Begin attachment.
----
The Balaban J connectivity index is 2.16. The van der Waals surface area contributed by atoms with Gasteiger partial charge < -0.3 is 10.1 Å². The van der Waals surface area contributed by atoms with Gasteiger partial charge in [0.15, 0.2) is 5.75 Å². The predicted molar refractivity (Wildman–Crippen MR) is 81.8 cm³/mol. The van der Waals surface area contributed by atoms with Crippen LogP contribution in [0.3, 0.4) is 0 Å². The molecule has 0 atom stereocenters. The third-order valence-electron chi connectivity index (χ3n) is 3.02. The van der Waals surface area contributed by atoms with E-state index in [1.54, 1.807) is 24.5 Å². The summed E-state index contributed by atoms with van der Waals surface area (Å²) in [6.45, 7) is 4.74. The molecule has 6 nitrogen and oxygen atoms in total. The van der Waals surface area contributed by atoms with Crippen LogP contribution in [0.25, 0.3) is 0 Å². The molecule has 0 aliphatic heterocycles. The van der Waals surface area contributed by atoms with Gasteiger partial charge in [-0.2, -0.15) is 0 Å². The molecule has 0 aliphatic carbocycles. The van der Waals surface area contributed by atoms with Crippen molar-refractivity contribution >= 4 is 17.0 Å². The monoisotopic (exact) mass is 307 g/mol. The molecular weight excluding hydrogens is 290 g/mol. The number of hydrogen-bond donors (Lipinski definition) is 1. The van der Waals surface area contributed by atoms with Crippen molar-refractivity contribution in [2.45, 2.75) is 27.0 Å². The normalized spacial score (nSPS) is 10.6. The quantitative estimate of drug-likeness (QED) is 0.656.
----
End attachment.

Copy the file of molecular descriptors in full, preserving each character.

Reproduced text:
The Balaban J connectivity index is 2.16. The van der Waals surface area contributed by atoms with Gasteiger partial charge < -0.3 is 10.1 Å². The van der Waals surface area contributed by atoms with Gasteiger partial charge in [0.15, 0.2) is 5.75 Å². The predicted molar refractivity (Wildman–Crippen MR) is 81.8 cm³/mol. The van der Waals surface area contributed by atoms with Crippen LogP contribution in [0.3, 0.4) is 0 Å². The molecule has 0 atom stereocenters. The third-order valence-electron chi connectivity index (χ3n) is 3.02. The van der Waals surface area contributed by atoms with E-state index in [1.54, 1.807) is 24.5 Å². The summed E-state index contributed by atoms with van der Waals surface area (Å²) in [6.45, 7) is 4.74. The molecule has 6 nitrogen and oxygen atoms in total. The van der Waals surface area contributed by atoms with Crippen LogP contribution in [0.25, 0.3) is 0 Å². The molecule has 0 aliphatic heterocycles. The van der Waals surface area contributed by atoms with Gasteiger partial charge in [-0.2, -0.15) is 0 Å². The molecule has 0 aliphatic carbocycles. The van der Waals surface area contributed by atoms with Crippen molar-refractivity contribution >= 4 is 17.0 Å². The monoisotopic (exact) mass is 307 g/mol. The molecular weight excluding hydrogens is 290 g/mol. The number of hydrogen-bond donors (Lipinski definition) is 1. The van der Waals surface area contributed by atoms with Crippen molar-refractivity contribution in [2.45, 2.75) is 27.0 Å². The normalized spacial score (nSPS) is 10.6. The quantitative estimate of drug-likeness (QED) is 0.656.